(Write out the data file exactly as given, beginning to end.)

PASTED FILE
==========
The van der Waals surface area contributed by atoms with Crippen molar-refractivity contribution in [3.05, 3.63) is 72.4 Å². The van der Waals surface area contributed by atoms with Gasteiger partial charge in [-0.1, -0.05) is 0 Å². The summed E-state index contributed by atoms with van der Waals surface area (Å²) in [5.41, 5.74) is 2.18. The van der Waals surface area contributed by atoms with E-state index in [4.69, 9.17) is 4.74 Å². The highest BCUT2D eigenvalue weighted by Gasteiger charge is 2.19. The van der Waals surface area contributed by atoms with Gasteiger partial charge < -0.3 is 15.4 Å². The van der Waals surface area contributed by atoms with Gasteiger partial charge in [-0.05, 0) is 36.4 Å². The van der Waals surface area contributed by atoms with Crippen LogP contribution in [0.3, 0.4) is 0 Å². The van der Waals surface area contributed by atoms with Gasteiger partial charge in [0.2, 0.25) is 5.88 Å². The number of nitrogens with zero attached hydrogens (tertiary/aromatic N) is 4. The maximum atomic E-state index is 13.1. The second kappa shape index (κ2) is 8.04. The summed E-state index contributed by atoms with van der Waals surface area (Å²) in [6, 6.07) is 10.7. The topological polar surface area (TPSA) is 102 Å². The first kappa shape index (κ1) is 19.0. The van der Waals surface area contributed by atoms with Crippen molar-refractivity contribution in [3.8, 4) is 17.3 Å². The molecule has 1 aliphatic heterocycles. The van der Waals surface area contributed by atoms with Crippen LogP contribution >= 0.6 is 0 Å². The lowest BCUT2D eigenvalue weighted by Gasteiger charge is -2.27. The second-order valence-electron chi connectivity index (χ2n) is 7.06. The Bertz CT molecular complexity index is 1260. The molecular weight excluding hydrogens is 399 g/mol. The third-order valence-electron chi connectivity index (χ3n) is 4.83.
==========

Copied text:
The van der Waals surface area contributed by atoms with Crippen molar-refractivity contribution in [3.05, 3.63) is 72.4 Å². The van der Waals surface area contributed by atoms with Gasteiger partial charge in [-0.1, -0.05) is 0 Å². The summed E-state index contributed by atoms with van der Waals surface area (Å²) in [5.41, 5.74) is 2.18. The van der Waals surface area contributed by atoms with E-state index in [4.69, 9.17) is 4.74 Å². The highest BCUT2D eigenvalue weighted by Gasteiger charge is 2.19. The van der Waals surface area contributed by atoms with Gasteiger partial charge < -0.3 is 15.4 Å². The van der Waals surface area contributed by atoms with Gasteiger partial charge in [-0.05, 0) is 36.4 Å². The van der Waals surface area contributed by atoms with Crippen LogP contribution in [0.3, 0.4) is 0 Å². The van der Waals surface area contributed by atoms with Gasteiger partial charge in [0.2, 0.25) is 5.88 Å². The number of nitrogens with zero attached hydrogens (tertiary/aromatic N) is 4. The maximum atomic E-state index is 13.1. The second kappa shape index (κ2) is 8.04. The summed E-state index contributed by atoms with van der Waals surface area (Å²) in [6, 6.07) is 10.7. The topological polar surface area (TPSA) is 102 Å². The first kappa shape index (κ1) is 19.0. The van der Waals surface area contributed by atoms with Crippen molar-refractivity contribution in [3.8, 4) is 17.3 Å². The molecule has 1 aliphatic heterocycles. The van der Waals surface area contributed by atoms with Crippen LogP contribution >= 0.6 is 0 Å². The lowest BCUT2D eigenvalue weighted by Gasteiger charge is -2.27. The second-order valence-electron chi connectivity index (χ2n) is 7.06. The Bertz CT molecular complexity index is 1260. The molecular weight excluding hydrogens is 399 g/mol. The third-order valence-electron chi connectivity index (χ3n) is 4.83.